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Sometimes, when working with infinite series, it's useful to add "dilated" or "translated" versions of the infinite series, term by term, back to the original. There are ways of making this rigorous for each.

If you want to add a "translated" copy of a series to the original one, you can:

  1. attach the series coefficients to a power series
  2. multiply by $x^n$ to translate by a shift of n
  3. add back to the original power series
  4. take the limit as $x \to 1$ to recover the original series

If you want to add a "dilated" copy of a series to an original one, you can:

  1. attach the series coefficients to a Dirichlet series
  2. multiply by $\frac{1}{n^s}$ to dilate by a factor of n
  3. add back to the original Dirichlet series
  4. take the limit as $s \to 0$ to recover the original series

My question: What if you want to be able to translate and shift a series? Is there a clever thing you can "attach" the series coefficients to that will let you do these sorts of manipulations rigorously?

But is there some way this is commonly done?

Phrased equivalently in terms of convolution: the Cauchy and Dirichlet convolution rings are very useful. You can also toss both operations together to come up with a neat algebraic structure in which Dirichlet convolution distributes over Cauchy convolution (minus some quirks about how 0 is handled) and both distribute over addition. Is there some sort of natural choice of "formal series" for which there are two operations, one of which might be multiplication, that behave analogously to this three-operation algebraic structure?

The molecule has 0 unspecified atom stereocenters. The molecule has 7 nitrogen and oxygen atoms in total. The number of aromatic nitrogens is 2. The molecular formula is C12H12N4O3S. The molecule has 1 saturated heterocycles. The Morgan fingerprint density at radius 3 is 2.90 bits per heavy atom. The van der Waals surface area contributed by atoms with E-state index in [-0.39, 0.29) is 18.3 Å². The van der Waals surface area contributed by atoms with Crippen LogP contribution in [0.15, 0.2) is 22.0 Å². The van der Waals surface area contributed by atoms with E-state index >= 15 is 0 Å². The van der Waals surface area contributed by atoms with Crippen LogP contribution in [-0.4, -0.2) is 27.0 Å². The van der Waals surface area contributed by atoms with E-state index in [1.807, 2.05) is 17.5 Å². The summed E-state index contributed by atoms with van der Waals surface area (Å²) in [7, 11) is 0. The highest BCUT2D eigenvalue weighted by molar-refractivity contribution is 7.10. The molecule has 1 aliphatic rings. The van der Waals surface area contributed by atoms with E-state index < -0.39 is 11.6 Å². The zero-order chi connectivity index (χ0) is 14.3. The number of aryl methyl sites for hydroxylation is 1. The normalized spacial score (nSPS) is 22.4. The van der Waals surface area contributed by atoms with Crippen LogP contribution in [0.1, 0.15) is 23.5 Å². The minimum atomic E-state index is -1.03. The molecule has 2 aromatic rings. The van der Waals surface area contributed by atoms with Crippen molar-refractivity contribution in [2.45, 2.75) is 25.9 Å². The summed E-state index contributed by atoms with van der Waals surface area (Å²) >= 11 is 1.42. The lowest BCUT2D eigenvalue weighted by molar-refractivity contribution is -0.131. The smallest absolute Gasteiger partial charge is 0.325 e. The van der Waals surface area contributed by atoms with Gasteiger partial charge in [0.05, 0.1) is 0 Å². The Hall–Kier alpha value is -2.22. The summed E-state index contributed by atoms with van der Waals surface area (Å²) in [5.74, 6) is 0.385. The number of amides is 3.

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Instead of converting a sequence $A=(a_n)_{n=0}^{\infty}$ into some kind of function, I would just specify what transformation you want to do on the series itself.

For example, a translation by $m$ could be written $T_m(A) =(0,0,...(m\ 0's), a_0, a_1, ...) $ or, via the indices, $T_m(A)_i =0 \ if\ i < m; \ otherwise\ A_{m-i} $.

For the "dilation", assuming I understand what you mean, $D_n(A)_i =a_{i/n} \ if \ n|i; \ otherwise\ 0 $.

This way you avoid spurious limiting processes and concentrate on what you want to do with the elements of the sequence.

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  • $\begingroup$ The reason I was hoping to find a function is that formal power series and Dirichlet series are incredibly useful tools to analyze the sequence in question. For instance, the Z-transform and the Dirichlet transform, and their continuous equivalents, are unbelievably useful tools to understand what various transformations on a sequence do to it. $\endgroup$ – Mike Battaglia Jul 15 '15 at 2:24

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